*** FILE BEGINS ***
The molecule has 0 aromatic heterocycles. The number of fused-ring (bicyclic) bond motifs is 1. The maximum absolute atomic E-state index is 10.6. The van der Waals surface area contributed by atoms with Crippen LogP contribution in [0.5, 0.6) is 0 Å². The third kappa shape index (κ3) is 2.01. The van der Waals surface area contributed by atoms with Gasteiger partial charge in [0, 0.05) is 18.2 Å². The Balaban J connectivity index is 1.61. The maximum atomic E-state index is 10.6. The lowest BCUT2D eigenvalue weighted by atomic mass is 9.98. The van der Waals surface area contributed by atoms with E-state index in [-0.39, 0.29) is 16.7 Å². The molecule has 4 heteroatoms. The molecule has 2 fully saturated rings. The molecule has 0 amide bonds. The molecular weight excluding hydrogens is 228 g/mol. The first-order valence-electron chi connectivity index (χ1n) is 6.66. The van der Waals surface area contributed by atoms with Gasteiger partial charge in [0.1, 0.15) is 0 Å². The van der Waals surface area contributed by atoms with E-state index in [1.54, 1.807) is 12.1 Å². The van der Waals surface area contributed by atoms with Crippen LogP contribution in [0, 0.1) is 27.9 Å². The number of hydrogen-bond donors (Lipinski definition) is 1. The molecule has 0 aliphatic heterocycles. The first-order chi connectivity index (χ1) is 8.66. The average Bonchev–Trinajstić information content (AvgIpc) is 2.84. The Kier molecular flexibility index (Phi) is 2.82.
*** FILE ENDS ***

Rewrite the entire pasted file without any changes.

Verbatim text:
The molecule has 0 aromatic heterocycles. The number of fused-ring (bicyclic) bond motifs is 1. The maximum absolute atomic E-state index is 10.6. The van der Waals surface area contributed by atoms with Crippen LogP contribution in [0.5, 0.6) is 0 Å². The third kappa shape index (κ3) is 2.01. The van der Waals surface area contributed by atoms with Gasteiger partial charge in [0, 0.05) is 18.2 Å². The Balaban J connectivity index is 1.61. The maximum atomic E-state index is 10.6. The lowest BCUT2D eigenvalue weighted by atomic mass is 9.98. The van der Waals surface area contributed by atoms with E-state index in [-0.39, 0.29) is 16.7 Å². The molecule has 4 heteroatoms. The molecule has 2 fully saturated rings. The molecule has 0 amide bonds. The molecular weight excluding hydrogens is 228 g/mol. The first-order valence-electron chi connectivity index (χ1n) is 6.66. The van der Waals surface area contributed by atoms with Gasteiger partial charge in [0.1, 0.15) is 0 Å². The van der Waals surface area contributed by atoms with E-state index in [1.54, 1.807) is 12.1 Å². The van der Waals surface area contributed by atoms with Crippen LogP contribution in [0, 0.1) is 27.9 Å². The number of hydrogen-bond donors (Lipinski definition) is 1. The molecule has 0 aliphatic heterocycles. The first-order chi connectivity index (χ1) is 8.66. The average Bonchev–Trinajstić information content (AvgIpc) is 2.84. The Kier molecular flexibility index (Phi) is 2.82.